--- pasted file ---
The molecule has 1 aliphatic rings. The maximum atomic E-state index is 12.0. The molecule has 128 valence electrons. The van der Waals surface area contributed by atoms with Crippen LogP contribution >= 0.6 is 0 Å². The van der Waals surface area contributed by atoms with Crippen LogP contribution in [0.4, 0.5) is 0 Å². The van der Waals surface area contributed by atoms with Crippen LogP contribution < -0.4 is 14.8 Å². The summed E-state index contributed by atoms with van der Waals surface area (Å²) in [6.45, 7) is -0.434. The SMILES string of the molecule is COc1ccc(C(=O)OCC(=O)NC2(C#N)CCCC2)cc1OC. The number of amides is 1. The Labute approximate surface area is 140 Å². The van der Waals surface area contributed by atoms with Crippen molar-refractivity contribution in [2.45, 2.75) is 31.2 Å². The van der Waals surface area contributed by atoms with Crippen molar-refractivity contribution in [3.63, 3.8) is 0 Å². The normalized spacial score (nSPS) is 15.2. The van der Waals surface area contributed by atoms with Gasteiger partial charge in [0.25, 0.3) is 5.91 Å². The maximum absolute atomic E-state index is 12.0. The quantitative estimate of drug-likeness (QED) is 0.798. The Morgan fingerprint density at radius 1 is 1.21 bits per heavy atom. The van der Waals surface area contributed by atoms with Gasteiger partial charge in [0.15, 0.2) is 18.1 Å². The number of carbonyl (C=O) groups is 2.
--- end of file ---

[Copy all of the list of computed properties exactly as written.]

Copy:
The molecule has 1 aliphatic rings. The maximum atomic E-state index is 12.0. The molecule has 128 valence electrons. The van der Waals surface area contributed by atoms with Crippen LogP contribution >= 0.6 is 0 Å². The van der Waals surface area contributed by atoms with Crippen LogP contribution in [0.4, 0.5) is 0 Å². The van der Waals surface area contributed by atoms with Crippen LogP contribution < -0.4 is 14.8 Å². The summed E-state index contributed by atoms with van der Waals surface area (Å²) in [6.45, 7) is -0.434. The SMILES string of the molecule is COc1ccc(C(=O)OCC(=O)NC2(C#N)CCCC2)cc1OC. The number of amides is 1. The Labute approximate surface area is 140 Å². The van der Waals surface area contributed by atoms with Crippen molar-refractivity contribution in [2.45, 2.75) is 31.2 Å². The van der Waals surface area contributed by atoms with Crippen molar-refractivity contribution in [3.63, 3.8) is 0 Å². The normalized spacial score (nSPS) is 15.2. The van der Waals surface area contributed by atoms with Gasteiger partial charge in [0.25, 0.3) is 5.91 Å². The maximum absolute atomic E-state index is 12.0. The quantitative estimate of drug-likeness (QED) is 0.798. The Morgan fingerprint density at radius 1 is 1.21 bits per heavy atom. The van der Waals surface area contributed by atoms with Gasteiger partial charge in [0.15, 0.2) is 18.1 Å². The number of carbonyl (C=O) groups is 2.